By Justine Stamper, RMU Student.
Do you know how songs, paintings, or poems can take you back to a place in time or make you think of a special person? The song “Dreams” by Stevie Nicks, Monet’s “Water Lilies”, and the poem“Comes the Dawn” by Veronica Shoffstall evoke fond memories of my friend Fawn. I’ll never forget her impact on my wonder years. I carry it with me to this day; Fawn showed me my dawn.
Growing up, my best friend Chrissy and I had a babysitter, Fawn. She was a senior in high school while we were barely in the sixth grade. Her long blonde hair, minimal makeup, sweet disposition, and laid back approach to life signified her hippie chick lifestyle. Her looks and persona were reminiscent of Stevie Nicks. As a bonus she had a good looking boyfriend who sang in a band, and they would take us anywhere we wanted to go. They were the epitome of cool.
Those summers were spent driving around in a station wagon singing along to the radio blaring, playing miniature golf, or tooling around the Brickyard Mall. Dinner was usually Taco Bell, where we’d always order Burrito Supremes with extra sour cream. Or Gene and Jude’s for rubber dogs (yes, that’s what they call their hot dogs!)
As I became a teenager, Fawn became less of a babysitter and more of an older sister. As I was growing up, so was Fawn. She became a mother and had gone through losing the love of her life. These losses and challenges made her even more of an old soul.
I would stay with her and her children in her small bohemian apartment, adorned with beaded entryways, dream-catchers, Monet paintings and the smell of incense mixed with cannabis. She gave me solid advice during breakups with my first boyfriend. While we mulled over the dirty details of the breakup, she played Bob Dylan’s, Positively 4th Street.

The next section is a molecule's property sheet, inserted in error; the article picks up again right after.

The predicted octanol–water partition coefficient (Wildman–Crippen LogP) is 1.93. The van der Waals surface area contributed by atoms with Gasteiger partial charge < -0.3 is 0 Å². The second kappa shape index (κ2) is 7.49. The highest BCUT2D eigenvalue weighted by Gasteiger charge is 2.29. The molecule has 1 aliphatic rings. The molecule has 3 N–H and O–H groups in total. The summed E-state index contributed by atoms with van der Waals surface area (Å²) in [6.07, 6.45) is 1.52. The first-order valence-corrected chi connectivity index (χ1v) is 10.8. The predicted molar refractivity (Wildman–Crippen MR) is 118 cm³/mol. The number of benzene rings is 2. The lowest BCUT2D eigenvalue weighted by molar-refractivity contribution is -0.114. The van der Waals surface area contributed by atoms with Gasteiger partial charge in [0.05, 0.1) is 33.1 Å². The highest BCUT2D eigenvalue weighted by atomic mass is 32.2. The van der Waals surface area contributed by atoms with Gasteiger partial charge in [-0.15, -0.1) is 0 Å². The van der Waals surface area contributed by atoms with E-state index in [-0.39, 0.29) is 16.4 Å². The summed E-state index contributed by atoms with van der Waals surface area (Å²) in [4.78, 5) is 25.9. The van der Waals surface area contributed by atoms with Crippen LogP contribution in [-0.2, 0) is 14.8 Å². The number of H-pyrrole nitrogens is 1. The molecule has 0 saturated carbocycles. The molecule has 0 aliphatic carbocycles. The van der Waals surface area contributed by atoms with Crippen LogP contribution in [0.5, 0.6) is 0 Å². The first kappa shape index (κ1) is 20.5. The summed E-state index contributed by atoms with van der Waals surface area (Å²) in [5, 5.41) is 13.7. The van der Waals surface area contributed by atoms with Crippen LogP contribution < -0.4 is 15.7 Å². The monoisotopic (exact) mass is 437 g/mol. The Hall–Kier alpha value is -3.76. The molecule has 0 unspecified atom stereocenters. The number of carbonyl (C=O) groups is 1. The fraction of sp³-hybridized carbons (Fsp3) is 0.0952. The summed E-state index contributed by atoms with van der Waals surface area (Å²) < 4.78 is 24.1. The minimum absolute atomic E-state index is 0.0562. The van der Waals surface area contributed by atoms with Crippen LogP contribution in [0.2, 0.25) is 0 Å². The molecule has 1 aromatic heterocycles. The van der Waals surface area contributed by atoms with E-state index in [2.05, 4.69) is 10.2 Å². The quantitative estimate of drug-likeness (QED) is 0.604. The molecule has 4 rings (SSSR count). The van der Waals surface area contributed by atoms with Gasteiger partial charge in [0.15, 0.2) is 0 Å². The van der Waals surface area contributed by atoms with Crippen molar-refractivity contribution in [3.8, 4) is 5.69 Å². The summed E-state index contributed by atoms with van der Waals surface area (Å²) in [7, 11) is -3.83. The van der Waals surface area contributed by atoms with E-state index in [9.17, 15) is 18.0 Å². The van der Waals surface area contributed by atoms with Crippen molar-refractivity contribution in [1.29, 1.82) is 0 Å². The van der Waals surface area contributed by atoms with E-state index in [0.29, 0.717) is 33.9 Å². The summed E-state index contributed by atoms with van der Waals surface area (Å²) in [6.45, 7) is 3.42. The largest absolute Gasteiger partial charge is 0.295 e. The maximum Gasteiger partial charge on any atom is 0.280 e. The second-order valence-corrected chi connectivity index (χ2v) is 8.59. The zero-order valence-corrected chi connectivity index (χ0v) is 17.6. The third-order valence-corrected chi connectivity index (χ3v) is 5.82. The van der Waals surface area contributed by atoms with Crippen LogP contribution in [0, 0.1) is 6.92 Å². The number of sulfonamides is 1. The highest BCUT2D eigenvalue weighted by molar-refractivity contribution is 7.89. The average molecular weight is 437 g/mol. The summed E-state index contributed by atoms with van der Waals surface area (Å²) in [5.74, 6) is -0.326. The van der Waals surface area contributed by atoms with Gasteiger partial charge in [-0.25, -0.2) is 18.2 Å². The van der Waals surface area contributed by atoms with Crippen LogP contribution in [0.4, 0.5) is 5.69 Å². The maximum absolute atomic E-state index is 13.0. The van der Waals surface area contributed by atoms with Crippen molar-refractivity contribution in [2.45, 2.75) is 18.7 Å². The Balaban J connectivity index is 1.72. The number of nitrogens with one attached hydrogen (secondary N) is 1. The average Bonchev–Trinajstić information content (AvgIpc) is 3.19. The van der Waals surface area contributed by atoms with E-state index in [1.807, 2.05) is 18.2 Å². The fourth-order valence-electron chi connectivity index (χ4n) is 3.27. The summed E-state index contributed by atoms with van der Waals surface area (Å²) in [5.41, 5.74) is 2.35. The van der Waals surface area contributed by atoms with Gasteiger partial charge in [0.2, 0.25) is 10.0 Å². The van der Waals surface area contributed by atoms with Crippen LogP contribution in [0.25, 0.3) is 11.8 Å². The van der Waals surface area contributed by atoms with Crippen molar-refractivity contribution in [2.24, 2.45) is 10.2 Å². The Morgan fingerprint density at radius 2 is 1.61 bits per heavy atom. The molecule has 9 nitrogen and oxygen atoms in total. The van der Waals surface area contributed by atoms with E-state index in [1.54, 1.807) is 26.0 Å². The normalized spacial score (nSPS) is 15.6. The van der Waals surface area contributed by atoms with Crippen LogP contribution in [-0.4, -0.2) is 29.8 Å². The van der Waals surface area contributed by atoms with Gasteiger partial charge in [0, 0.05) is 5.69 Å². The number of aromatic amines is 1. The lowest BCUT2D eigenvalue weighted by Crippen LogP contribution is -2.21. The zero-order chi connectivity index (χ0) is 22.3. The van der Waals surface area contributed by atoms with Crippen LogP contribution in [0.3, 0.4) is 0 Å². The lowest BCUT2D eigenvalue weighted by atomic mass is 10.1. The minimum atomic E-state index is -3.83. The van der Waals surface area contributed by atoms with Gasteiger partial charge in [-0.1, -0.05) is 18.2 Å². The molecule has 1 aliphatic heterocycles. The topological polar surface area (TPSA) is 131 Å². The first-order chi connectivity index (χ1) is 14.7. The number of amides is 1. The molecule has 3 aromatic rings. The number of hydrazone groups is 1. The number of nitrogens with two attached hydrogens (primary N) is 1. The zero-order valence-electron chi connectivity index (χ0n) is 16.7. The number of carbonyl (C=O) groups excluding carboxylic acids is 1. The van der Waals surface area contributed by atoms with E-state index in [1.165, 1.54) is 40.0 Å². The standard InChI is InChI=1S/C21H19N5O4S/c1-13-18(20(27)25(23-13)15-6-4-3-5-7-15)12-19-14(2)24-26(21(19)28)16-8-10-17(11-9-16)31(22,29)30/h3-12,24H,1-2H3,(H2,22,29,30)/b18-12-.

To further solidify her place as my mentor, she gave me a poem with a heart, cross and an infinity symbol drawn on it. The poem was “Comes the Dawn” by Veronica Shoffstall; it read… “After a while you learn the subtle difference between holding a hand and chaining a soul and you learn that love doesn’t mean possession and company doesn’t mean security. And you begin to learn that kisses aren’t contracts and presents aren’t promises . And you begin to accept your defeats with your head up and your eyes ahead . With the grace of an adult not the grief of a child. And you learn to build your roads on today . Because tomorrow’s ground is too uncertain for plans and futures have ways of falling down in midflight. After awhile you learn that even sunshine burns if you get too much. So you plant your own garden and decorate your own soul instead of waiting for someone to bring you flowers. And you learn that you really can endure that you really are strong. And you really do have worth. And you learn and you learn… with every goodbye you learn.”
As the years went by, I remained in touch with Fawn through occasional visits, and now through Facebook. I want to take my daughter to meet her; I’m sure Fawn will get a glimpse of our younger days when she sees my “mini-me.” I appreciate the advice and support Fawn gave to me. I would love for her to share her life lessons with my daughter; after all it’s my daughter’s dawn now.